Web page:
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« Wal-Mart Follow Up, Wherein my 12 year-old Daughter Demonstrates the Economic Way of Thinking | Main | Reflections on the Seminar at FEE »


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Doesn't Surowiecki use an inappropriate example with the oil fields? That is a tragedy of the commons, not of the anti-commons.

"Privatize, privatize, privatize!" - Walter Block

This is an interesting argument, but it has been made before. Coase's work on the firm addresses just this problem, and he attempted to resolve it through "marginal substitution" -- replacing the firm with the market on the margin.

This article slightly restates the problem with no proposed solution or alternative. I hope Herllers' book acknowledges the contributions of Coase and his followers.


As I told you at FEE, I think your reading of Coase is a particularly Williamsonian one --- circa 1975 and his book Markets and Hierarchies.

It derives ultimately from Arnold Plant's description of firms as islands of socialism inside a sea of capitalism. Coase is very much influenced by Plant, but I think his thinking on this moved far from this position, and is more consistent with the work of scholars such as Langlois and Foss. Firms are not substitutes to markets, but in fact the enterprises that make markets go. This is how Coase came to see the relationship between institutions, organizations and the market process I would argue --- and I would point to both his discussions in The Firm, The Market, and the Law, and his Nobel Prize address. And as I told you, I think the best secondarly literature on Coase surrounds Steve Medema's book.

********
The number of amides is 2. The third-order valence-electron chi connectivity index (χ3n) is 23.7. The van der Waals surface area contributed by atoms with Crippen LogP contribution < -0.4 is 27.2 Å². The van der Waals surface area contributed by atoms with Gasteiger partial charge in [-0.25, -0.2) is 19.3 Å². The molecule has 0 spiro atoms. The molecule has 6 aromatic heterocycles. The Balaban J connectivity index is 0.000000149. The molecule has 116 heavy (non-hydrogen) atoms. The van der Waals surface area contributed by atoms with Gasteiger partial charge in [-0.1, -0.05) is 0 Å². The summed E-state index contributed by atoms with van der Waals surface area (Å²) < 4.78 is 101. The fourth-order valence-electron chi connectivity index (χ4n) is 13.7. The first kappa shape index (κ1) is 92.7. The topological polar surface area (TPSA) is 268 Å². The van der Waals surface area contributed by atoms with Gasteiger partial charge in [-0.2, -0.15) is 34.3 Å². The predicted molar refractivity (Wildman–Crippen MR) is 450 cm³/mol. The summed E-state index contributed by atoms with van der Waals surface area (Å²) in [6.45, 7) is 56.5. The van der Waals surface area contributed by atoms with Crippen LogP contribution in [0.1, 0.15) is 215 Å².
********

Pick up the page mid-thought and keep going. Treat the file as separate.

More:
Do you follow the blog discussions at Organizations and Markets? Given your interests it might make a lot of sense to be a regular reader there.

Also, I highly recommend Frederic Sautet's An Entrepreneurial Theory of the Firm, and in particular his discussion of the "market theory problem" --- which I think (though I must admit that I might be alone in this assessment) is one of the really important and innovative ideas to come out of dissertation in Austrian economics. I don't think Fred exploited his idea to the max, but the idea is there and it is a blockbuster. One of my fondest memories of my 8+ years at NYU, was a long lunch conversation with Fred and Mario at a Sardinian resturaunt on Mercer Street discussing Fred's dissertation ideas --- critically debating his understanding of uncertainty and its role in his analysis, and being blown away by the implications of his idea of the 'market theory problem'.

So I guess my recommendation to you -- if you haven't done so already --- is to read Medema's book, but also to read all the post-Marshallian contributions of Loasby, etc. and the capabilities folks such as Langlois, Foss, etc.

All very cool stuff, and as far as I know, Heller is completely blind to this stuff, and instead buys the caricature version of Coase -- privative, privatize, privatize --- which actually was a statement Milton Friedman made when he first traveled to China (and only modified later as privatize, privatize, privatize, provided you have a rule of law). And while I understand where Matt and Heller are coming from to some extent, I actually would argue that Friedman's message to the Chinese and its modified form might be the most important message for the world's poor.

Dr. Boettke,